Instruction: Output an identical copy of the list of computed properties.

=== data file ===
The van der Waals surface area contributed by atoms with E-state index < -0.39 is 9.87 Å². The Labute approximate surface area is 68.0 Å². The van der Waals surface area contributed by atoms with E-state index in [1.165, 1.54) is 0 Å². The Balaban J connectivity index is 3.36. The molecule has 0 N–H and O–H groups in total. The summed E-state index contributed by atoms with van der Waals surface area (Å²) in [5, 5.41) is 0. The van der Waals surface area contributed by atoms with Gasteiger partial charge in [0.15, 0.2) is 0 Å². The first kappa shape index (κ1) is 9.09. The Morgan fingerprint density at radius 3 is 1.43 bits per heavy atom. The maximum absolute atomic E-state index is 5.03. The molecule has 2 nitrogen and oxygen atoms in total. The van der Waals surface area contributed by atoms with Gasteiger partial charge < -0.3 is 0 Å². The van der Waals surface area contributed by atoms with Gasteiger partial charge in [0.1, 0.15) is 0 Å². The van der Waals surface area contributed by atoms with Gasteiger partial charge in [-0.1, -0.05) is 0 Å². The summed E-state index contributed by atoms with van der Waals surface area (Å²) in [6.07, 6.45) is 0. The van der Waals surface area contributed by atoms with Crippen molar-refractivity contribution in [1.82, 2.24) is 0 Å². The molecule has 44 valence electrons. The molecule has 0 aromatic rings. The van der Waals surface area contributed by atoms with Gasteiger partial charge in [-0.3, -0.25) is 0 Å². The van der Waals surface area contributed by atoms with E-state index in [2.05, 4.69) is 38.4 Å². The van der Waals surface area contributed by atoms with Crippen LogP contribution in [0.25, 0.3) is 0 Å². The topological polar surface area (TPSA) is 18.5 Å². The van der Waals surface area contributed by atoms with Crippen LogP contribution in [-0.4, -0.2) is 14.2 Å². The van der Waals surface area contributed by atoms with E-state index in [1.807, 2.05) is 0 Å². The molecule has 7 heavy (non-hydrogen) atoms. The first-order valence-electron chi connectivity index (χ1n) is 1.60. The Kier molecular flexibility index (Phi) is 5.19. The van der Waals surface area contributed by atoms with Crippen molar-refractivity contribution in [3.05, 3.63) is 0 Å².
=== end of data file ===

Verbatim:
The van der Waals surface area contributed by atoms with E-state index < -0.39 is 9.87 Å². The Labute approximate surface area is 68.0 Å². The van der Waals surface area contributed by atoms with E-state index in [1.165, 1.54) is 0 Å². The Balaban J connectivity index is 3.36. The molecule has 0 N–H and O–H groups in total. The summed E-state index contributed by atoms with van der Waals surface area (Å²) in [5, 5.41) is 0. The van der Waals surface area contributed by atoms with Gasteiger partial charge in [0.15, 0.2) is 0 Å². The first kappa shape index (κ1) is 9.09. The Morgan fingerprint density at radius 3 is 1.43 bits per heavy atom. The maximum absolute atomic E-state index is 5.03. The molecule has 2 nitrogen and oxygen atoms in total. The van der Waals surface area contributed by atoms with Gasteiger partial charge < -0.3 is 0 Å². The van der Waals surface area contributed by atoms with Gasteiger partial charge in [0.1, 0.15) is 0 Å². The van der Waals surface area contributed by atoms with Gasteiger partial charge in [-0.1, -0.05) is 0 Å². The summed E-state index contributed by atoms with van der Waals surface area (Å²) in [6.07, 6.45) is 0. The van der Waals surface area contributed by atoms with Crippen molar-refractivity contribution in [1.82, 2.24) is 0 Å². The molecule has 44 valence electrons. The molecule has 0 aromatic rings. The van der Waals surface area contributed by atoms with Gasteiger partial charge in [-0.3, -0.25) is 0 Å². The van der Waals surface area contributed by atoms with E-state index in [2.05, 4.69) is 38.4 Å². The van der Waals surface area contributed by atoms with Crippen LogP contribution in [0.25, 0.3) is 0 Å². The topological polar surface area (TPSA) is 18.5 Å². The van der Waals surface area contributed by atoms with Crippen LogP contribution in [-0.4, -0.2) is 14.2 Å². The van der Waals surface area contributed by atoms with E-state index in [1.807, 2.05) is 0 Å². The molecule has 7 heavy (non-hydrogen) atoms. The first-order valence-electron chi connectivity index (χ1n) is 1.60. The Kier molecular flexibility index (Phi) is 5.19. The van der Waals surface area contributed by atoms with Crippen molar-refractivity contribution in [3.05, 3.63) is 0 Å².